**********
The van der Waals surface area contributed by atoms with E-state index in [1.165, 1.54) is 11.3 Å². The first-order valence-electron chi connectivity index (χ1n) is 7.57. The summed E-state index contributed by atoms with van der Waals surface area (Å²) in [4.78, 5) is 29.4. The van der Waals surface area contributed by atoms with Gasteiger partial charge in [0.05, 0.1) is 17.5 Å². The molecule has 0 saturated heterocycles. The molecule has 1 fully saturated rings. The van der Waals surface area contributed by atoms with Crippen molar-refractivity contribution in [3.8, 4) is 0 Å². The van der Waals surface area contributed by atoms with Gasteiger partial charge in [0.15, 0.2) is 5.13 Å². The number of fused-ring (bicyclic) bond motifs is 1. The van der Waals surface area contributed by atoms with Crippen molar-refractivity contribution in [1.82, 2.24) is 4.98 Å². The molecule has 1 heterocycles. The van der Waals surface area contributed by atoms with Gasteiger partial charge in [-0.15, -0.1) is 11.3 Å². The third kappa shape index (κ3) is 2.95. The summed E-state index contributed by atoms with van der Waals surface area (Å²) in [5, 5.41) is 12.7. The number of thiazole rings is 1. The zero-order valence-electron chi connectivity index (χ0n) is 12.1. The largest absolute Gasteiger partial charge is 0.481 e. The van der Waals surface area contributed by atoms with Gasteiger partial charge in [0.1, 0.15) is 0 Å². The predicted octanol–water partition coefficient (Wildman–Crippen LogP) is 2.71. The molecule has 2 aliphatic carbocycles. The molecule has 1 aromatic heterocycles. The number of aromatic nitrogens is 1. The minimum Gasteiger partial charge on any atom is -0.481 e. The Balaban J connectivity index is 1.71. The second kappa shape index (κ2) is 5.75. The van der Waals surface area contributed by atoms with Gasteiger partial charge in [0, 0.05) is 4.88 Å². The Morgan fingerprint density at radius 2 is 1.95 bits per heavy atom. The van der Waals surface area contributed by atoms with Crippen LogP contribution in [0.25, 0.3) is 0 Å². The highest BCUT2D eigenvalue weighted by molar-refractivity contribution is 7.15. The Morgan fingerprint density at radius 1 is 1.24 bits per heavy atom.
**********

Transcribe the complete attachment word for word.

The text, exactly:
The van der Waals surface area contributed by atoms with E-state index in [1.165, 1.54) is 11.3 Å². The first-order valence-electron chi connectivity index (χ1n) is 7.57. The summed E-state index contributed by atoms with van der Waals surface area (Å²) in [4.78, 5) is 29.4. The van der Waals surface area contributed by atoms with Gasteiger partial charge in [0.05, 0.1) is 17.5 Å². The molecule has 0 saturated heterocycles. The molecule has 1 fully saturated rings. The van der Waals surface area contributed by atoms with Crippen molar-refractivity contribution in [3.8, 4) is 0 Å². The van der Waals surface area contributed by atoms with Gasteiger partial charge in [0.15, 0.2) is 5.13 Å². The number of fused-ring (bicyclic) bond motifs is 1. The van der Waals surface area contributed by atoms with Crippen molar-refractivity contribution in [1.82, 2.24) is 4.98 Å². The molecule has 1 heterocycles. The van der Waals surface area contributed by atoms with Gasteiger partial charge in [-0.15, -0.1) is 11.3 Å². The third kappa shape index (κ3) is 2.95. The summed E-state index contributed by atoms with van der Waals surface area (Å²) in [5, 5.41) is 12.7. The number of thiazole rings is 1. The zero-order valence-electron chi connectivity index (χ0n) is 12.1. The largest absolute Gasteiger partial charge is 0.481 e. The van der Waals surface area contributed by atoms with Gasteiger partial charge in [0.1, 0.15) is 0 Å². The predicted octanol–water partition coefficient (Wildman–Crippen LogP) is 2.71. The molecule has 2 aliphatic carbocycles. The molecule has 1 aromatic heterocycles. The number of aromatic nitrogens is 1. The minimum Gasteiger partial charge on any atom is -0.481 e. The Balaban J connectivity index is 1.71. The second kappa shape index (κ2) is 5.75. The van der Waals surface area contributed by atoms with Gasteiger partial charge in [0, 0.05) is 4.88 Å². The Morgan fingerprint density at radius 2 is 1.95 bits per heavy atom. The van der Waals surface area contributed by atoms with Crippen LogP contribution in [0.25, 0.3) is 0 Å². The highest BCUT2D eigenvalue weighted by molar-refractivity contribution is 7.15. The Morgan fingerprint density at radius 1 is 1.24 bits per heavy atom.